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Risk Assessment: A New Approach to Sentencing Non-Violent Offenders

NCJ Number
Caseload Highlights Volume: 10 Issue: 1 Dated: October 2004 Pages: 1-12
Matthew Kleiman; Brian J. Ostrom; Neal B. Kauder
Date Published
October 2004
12 pages
This report presents the results of an evaluation of Virginia’s Offender Risk Assessment program; a selective incapacitation and diversion program through risk assessment.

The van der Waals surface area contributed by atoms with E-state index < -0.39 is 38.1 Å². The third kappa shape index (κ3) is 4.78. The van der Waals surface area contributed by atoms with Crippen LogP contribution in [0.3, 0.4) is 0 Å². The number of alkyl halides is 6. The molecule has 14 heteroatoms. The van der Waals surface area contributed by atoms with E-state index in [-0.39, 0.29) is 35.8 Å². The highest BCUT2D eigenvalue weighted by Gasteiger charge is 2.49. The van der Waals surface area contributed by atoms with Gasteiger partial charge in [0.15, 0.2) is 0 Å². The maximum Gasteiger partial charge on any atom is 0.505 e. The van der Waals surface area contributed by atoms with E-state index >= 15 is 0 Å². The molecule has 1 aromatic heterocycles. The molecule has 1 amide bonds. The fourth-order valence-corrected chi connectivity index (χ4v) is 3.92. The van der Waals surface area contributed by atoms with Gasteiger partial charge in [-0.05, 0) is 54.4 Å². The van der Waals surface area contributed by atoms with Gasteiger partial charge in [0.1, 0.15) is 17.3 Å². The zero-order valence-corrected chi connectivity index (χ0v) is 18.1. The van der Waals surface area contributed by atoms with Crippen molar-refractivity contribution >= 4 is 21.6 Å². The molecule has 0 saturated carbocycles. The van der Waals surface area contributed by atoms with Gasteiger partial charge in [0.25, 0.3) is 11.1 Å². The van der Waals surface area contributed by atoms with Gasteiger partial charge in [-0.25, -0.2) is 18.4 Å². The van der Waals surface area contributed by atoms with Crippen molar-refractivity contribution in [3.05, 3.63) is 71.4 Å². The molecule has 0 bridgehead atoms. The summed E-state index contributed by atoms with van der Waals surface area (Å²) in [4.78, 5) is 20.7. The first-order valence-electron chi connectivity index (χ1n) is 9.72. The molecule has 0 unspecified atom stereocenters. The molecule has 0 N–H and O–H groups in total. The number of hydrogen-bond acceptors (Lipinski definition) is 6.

States struggling with large correctional budgets may be looking for a mechanism to safely divert a significant proportion of nonviolent offenders typically bound for prison to less costly community-based alternatives. The State of Virginia, in an attempt to address this issue, developed a new approach in sentencing nonviolent offenders, the Offender Risk Assessment program. In this report, the National Center for State Courts (NCSC) conducted an evaluation of Virginia’s program which embraced the idea of risk assessment. The goal is to identify offenders with the lowest probability of recidivism and divert them to some form of alternative punishment. The evaluation examined whether risk assessment at the sentencing stage is a viable strategy for diverting nonviolent offenders from incarceration. The evaluation found that risk assessment was effective for identifying good nonviolent candidates for diversion from incarceration. Since this evaluation, the Virginia Criminal Sentencing Commission expanded the risk assessment program statewide in 2003. The report provides information on developing risk assessment and important questions that need to be addressed and answered when developing a statewide program. Tables and figures